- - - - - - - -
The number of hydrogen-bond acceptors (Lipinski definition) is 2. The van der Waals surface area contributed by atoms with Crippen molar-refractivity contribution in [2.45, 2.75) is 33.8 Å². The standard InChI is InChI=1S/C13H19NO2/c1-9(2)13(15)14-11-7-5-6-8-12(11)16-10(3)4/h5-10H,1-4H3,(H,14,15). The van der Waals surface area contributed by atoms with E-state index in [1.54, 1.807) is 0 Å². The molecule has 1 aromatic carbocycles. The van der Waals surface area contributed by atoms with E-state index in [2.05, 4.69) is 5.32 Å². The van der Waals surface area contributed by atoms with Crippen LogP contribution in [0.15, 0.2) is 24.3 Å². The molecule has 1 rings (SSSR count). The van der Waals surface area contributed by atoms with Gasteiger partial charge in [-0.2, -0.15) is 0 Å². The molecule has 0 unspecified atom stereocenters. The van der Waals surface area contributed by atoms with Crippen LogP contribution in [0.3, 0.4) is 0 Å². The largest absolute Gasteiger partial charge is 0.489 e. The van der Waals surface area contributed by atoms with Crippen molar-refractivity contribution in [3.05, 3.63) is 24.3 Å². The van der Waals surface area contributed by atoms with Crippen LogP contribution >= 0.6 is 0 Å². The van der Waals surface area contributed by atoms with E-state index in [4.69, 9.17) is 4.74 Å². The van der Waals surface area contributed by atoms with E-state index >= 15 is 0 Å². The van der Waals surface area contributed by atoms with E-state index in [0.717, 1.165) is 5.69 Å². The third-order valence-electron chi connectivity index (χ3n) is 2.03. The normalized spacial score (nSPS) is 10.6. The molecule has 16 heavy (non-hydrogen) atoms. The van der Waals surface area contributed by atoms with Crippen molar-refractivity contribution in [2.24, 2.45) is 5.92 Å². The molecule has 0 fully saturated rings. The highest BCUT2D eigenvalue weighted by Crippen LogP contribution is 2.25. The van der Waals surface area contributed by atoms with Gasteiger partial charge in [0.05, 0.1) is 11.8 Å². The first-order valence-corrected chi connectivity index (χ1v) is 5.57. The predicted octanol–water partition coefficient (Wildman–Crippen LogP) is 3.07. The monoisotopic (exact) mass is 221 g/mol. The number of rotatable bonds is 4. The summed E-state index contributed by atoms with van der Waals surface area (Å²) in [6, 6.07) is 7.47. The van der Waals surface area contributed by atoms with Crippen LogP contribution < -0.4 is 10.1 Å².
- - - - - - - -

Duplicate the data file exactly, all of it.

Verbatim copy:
The number of hydrogen-bond acceptors (Lipinski definition) is 2. The van der Waals surface area contributed by atoms with Crippen molar-refractivity contribution in [2.45, 2.75) is 33.8 Å². The standard InChI is InChI=1S/C13H19NO2/c1-9(2)13(15)14-11-7-5-6-8-12(11)16-10(3)4/h5-10H,1-4H3,(H,14,15). The van der Waals surface area contributed by atoms with E-state index in [1.54, 1.807) is 0 Å². The molecule has 1 aromatic carbocycles. The van der Waals surface area contributed by atoms with E-state index in [2.05, 4.69) is 5.32 Å². The van der Waals surface area contributed by atoms with Crippen LogP contribution in [0.15, 0.2) is 24.3 Å². The molecule has 1 rings (SSSR count). The van der Waals surface area contributed by atoms with Gasteiger partial charge in [-0.2, -0.15) is 0 Å². The molecule has 0 unspecified atom stereocenters. The van der Waals surface area contributed by atoms with Crippen LogP contribution in [0.3, 0.4) is 0 Å². The largest absolute Gasteiger partial charge is 0.489 e. The van der Waals surface area contributed by atoms with Crippen molar-refractivity contribution in [3.05, 3.63) is 24.3 Å². The van der Waals surface area contributed by atoms with Crippen LogP contribution >= 0.6 is 0 Å². The van der Waals surface area contributed by atoms with E-state index in [4.69, 9.17) is 4.74 Å². The van der Waals surface area contributed by atoms with E-state index >= 15 is 0 Å². The van der Waals surface area contributed by atoms with E-state index in [0.717, 1.165) is 5.69 Å². The third-order valence-electron chi connectivity index (χ3n) is 2.03. The normalized spacial score (nSPS) is 10.6. The molecule has 16 heavy (non-hydrogen) atoms. The van der Waals surface area contributed by atoms with Crippen molar-refractivity contribution in [2.24, 2.45) is 5.92 Å². The molecule has 0 fully saturated rings. The highest BCUT2D eigenvalue weighted by Crippen LogP contribution is 2.25. The van der Waals surface area contributed by atoms with Gasteiger partial charge in [0.05, 0.1) is 11.8 Å². The first-order valence-corrected chi connectivity index (χ1v) is 5.57. The predicted octanol–water partition coefficient (Wildman–Crippen LogP) is 3.07. The monoisotopic (exact) mass is 221 g/mol. The number of rotatable bonds is 4. The summed E-state index contributed by atoms with van der Waals surface area (Å²) in [6, 6.07) is 7.47. The van der Waals surface area contributed by atoms with Crippen LogP contribution < -0.4 is 10.1 Å².